The phrase b’dorosav, “in his generations,” has given rise to much commentary. One is either righteous, or he is not. What does “his generations” have to do with it? Rashi cites a dispute among Chazal as to the nature of this phrase: Is it an accolade, meant to praise Noach? Or a deficiency, considering Noach to be righteous only in contrast to his generation? Some see Noach as a very righteous person who was able to withstand the extreme evil of his generation. Indeed, had he lived in the era of Avraham Avinu, Noach would have been even greater. Others view his righteousness through the lens of contraposition. He was a tzaddik, righteous man, only in contrast to the people of his time. Reading this Rashi begs elucidation. The Torah attests to Noach’s exemplary character, his ethical devoutness and unique moral compass. Why not leave well enough alone? He was a “good guy” – leave it at that. Why search for a way to paint his impeccable character in a deficient manner?
The Alter, zl, m’Novoradok explains that, indeed, both perspectives on Noach advanced by Chazal depict him as a tzaddik. The dispute is not concerning his level of tzidkus, but rather, concerning what motivated his righteousness. Some say that Noach wanted to grow spiritually, to grow closer to Hashem. He was self-motivated, because he understood the importance of a life of holiness and purity, a life of spiritual value in which morality is Heavenly-defined, not one based on human subjectivity.
The other position taken by our sages sees Noach choosing a life of piety because he was morally outraged by the behavior of his compatriots. When he saw how the members of his generation were steeped in licentiousness, moral corruption and avarice, he knew that he must distance himself from them as much as possible. Thus, both positions taken by Chazal applaud Noach as a tzaddik. Their opinions are contrasted only with regard to Noach’s motivation: Was it positive growth? Or a reaction to society’s revolting behavior?
The very fact that one who lives in a corrupt society, in an environment whose moral compass is maleficent, yet retains his distance from the common way of life, is in and of itself a commendable accolade. People are influenced by their environments. If one can fight against the negative pressure, he is deserving of praise and positive recognition. One’s good deeds are measured by the barometer of the challenges and obstacles over which he must triumph in order to maintain his spiritual status quo. The nature of man is to follow, to succumb to the allure of the society in which he lives. To confront and rise above the evil is meritorious. To suggest that he would be even greater under more conducive circumstances does not negate his present righteous status. It merely reinforces his present distinction.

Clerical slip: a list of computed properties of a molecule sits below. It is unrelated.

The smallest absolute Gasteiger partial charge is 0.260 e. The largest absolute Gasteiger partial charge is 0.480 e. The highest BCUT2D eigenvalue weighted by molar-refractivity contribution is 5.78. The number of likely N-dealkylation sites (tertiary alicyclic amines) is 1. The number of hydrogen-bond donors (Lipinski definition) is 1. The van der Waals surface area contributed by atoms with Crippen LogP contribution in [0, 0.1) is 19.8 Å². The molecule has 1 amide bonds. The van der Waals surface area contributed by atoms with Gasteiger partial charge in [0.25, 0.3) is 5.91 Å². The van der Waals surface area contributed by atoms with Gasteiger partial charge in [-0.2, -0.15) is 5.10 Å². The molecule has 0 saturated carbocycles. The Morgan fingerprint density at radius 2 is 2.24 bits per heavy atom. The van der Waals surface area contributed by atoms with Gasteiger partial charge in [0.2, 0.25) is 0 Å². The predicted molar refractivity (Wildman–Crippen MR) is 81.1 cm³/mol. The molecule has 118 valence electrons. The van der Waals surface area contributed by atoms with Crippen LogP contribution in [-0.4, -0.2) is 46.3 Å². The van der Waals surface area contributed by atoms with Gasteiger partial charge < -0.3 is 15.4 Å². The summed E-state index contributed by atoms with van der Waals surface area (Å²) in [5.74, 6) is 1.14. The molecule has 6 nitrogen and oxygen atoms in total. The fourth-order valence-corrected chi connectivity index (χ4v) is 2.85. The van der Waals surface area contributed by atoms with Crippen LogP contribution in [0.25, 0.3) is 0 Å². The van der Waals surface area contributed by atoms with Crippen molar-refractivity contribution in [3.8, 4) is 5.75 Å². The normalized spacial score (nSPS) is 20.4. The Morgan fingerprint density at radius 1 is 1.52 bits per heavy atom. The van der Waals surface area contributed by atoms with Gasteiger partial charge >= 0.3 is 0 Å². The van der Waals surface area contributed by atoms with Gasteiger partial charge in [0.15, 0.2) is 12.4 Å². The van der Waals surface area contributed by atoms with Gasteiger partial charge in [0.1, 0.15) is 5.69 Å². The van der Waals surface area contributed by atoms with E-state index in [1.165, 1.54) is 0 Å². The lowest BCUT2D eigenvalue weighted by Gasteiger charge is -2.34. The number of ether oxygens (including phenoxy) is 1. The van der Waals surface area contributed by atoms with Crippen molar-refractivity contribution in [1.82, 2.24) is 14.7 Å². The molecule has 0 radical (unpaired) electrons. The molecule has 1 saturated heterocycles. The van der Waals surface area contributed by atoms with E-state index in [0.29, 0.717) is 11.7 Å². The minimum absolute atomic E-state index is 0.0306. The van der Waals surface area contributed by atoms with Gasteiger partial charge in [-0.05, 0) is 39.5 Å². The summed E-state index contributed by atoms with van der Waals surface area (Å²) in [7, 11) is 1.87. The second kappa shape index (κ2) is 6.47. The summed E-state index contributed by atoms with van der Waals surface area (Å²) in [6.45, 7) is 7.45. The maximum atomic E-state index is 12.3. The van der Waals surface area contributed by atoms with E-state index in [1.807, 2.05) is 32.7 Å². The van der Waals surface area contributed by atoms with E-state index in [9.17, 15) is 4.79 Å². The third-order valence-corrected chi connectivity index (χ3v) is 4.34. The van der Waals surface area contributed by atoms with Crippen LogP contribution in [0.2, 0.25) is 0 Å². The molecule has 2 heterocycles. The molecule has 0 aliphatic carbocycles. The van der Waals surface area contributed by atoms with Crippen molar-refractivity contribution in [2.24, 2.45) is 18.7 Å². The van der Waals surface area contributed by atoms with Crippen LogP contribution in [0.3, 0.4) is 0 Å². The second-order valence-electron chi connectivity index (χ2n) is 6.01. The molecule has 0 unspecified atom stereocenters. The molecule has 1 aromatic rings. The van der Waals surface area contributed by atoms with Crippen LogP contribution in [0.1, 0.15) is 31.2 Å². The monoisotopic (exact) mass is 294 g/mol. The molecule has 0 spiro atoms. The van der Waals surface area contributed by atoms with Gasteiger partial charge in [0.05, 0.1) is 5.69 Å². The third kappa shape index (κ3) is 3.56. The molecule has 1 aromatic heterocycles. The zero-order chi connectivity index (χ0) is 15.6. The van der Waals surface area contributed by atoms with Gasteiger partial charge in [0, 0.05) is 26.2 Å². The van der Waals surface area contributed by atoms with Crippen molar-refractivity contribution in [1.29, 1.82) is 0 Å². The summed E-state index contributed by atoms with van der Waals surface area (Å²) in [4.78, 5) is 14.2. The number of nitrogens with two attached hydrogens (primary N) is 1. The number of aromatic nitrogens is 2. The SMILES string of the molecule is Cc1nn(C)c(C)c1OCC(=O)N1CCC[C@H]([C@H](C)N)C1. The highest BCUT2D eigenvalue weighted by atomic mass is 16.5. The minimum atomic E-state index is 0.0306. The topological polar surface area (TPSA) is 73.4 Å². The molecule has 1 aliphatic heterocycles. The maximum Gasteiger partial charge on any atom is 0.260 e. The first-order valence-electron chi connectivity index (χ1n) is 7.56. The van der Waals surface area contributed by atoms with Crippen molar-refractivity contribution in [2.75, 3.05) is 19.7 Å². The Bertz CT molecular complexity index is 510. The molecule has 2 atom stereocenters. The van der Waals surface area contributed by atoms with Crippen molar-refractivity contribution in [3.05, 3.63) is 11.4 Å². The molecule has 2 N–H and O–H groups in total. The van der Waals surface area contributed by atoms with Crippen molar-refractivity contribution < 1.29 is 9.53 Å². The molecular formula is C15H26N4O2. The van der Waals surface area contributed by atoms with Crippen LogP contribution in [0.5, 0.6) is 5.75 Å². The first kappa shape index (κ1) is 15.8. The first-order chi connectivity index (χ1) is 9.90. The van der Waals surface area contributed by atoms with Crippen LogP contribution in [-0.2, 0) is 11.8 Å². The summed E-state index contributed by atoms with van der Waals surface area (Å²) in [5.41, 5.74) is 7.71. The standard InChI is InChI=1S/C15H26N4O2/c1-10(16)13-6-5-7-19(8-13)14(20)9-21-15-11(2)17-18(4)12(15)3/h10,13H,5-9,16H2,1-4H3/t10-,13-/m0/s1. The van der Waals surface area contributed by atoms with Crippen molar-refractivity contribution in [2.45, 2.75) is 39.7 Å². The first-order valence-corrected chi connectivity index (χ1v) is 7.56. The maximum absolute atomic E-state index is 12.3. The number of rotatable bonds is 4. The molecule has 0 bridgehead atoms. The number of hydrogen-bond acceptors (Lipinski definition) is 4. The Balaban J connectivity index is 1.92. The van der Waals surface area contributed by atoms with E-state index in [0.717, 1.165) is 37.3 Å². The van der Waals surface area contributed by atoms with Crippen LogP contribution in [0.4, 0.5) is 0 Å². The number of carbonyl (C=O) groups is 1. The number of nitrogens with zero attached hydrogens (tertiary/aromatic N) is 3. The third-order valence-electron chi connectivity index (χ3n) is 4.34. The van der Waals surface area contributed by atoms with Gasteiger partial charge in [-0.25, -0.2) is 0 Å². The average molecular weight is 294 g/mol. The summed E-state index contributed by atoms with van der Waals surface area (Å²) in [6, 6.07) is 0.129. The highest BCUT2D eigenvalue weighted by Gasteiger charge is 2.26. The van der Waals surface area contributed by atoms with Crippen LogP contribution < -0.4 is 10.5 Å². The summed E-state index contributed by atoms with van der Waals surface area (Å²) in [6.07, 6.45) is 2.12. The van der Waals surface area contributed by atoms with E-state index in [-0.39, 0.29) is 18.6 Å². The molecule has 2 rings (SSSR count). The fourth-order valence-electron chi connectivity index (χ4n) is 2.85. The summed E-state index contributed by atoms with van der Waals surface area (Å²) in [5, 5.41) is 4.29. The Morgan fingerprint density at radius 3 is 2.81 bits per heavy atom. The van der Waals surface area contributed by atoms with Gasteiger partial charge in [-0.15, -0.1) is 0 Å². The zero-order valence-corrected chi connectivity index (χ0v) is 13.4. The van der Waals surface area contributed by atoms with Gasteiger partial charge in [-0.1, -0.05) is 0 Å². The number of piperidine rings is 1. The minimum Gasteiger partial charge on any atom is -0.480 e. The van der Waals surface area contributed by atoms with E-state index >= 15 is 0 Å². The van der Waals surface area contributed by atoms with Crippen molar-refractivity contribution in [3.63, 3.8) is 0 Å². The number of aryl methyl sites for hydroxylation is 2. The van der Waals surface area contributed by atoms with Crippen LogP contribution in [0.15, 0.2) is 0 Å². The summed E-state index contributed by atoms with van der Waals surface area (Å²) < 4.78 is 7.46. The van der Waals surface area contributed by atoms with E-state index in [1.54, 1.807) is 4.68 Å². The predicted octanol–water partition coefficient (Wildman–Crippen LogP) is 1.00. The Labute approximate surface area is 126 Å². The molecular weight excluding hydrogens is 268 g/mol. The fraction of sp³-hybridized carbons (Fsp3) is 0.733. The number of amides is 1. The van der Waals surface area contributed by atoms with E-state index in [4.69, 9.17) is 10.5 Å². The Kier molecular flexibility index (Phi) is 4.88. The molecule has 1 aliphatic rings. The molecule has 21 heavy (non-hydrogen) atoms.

Horav Yaakov Yitzchak Ruderman, zl, augments this idea with a vignette cited from the Sifrei Kabbalah concerning a dialogue which ensued between Horav Chaim Vital, zl, and his Rebbe, the holy Arizal. Rav Chaim asked a compelling question: How does Heaven view the avodas hakodesh, the holy endeavor/service, of the righteous Jews of that generation (sixteenth century) in contrast to the service performed by the holy Tanaaim and Amoraim, the Gaonim followed by the Rabbanan Svurai? Our avodah must pale by comparison to theirs. What value does our service have?
The Arizal replied with a story. The king of Egypt received a special gift from an admirer who was visiting his country: a parrot. This was at a time when it was absolutely unheard of to find anything that was not a member of the human species that spoke. People were amazed, as it was truly a unique gift. The Arizal questioned this phenomenon. What was so astonishing about a parrot speaking, more so than the ability of a human being to speak? The answer is simple: all humans speak. We take it for granted – despite the fact that it is a miracle. A bird, however, does not speak. To discover a bird that talks like a man is amazing!
The Arizal continued, “Herein lies the answer to your question. It is certainly true that our generation in no way compares to the previous generations. They were giants in a world inhabited with giants. Our generation is morally corrupt. The entire world has lost its spiritual and moral compass. Nonetheless, we go about our business serving Hashem, learning Torah as much as possible under the circumstances. True, our service and that of Noach are/were deficient in comparison to that of Avraham Avinu. The mere fact, however, that we are trying to make the effort to serve Hashem to the best of our abilities is every reason for praise.
Our generation has its challenges. Society from without has had a deleterious effect on society within, but we must overcome the challenges and obstacles. Hashem does not judge us in comparison to the generation of Tannaim, but according to our own individual potential, in our own unique environment, in our own particular circumstances. Indeed, every little bit that we do is as significant to – and valued by – Hashem, as if it were performed by the Tannaim.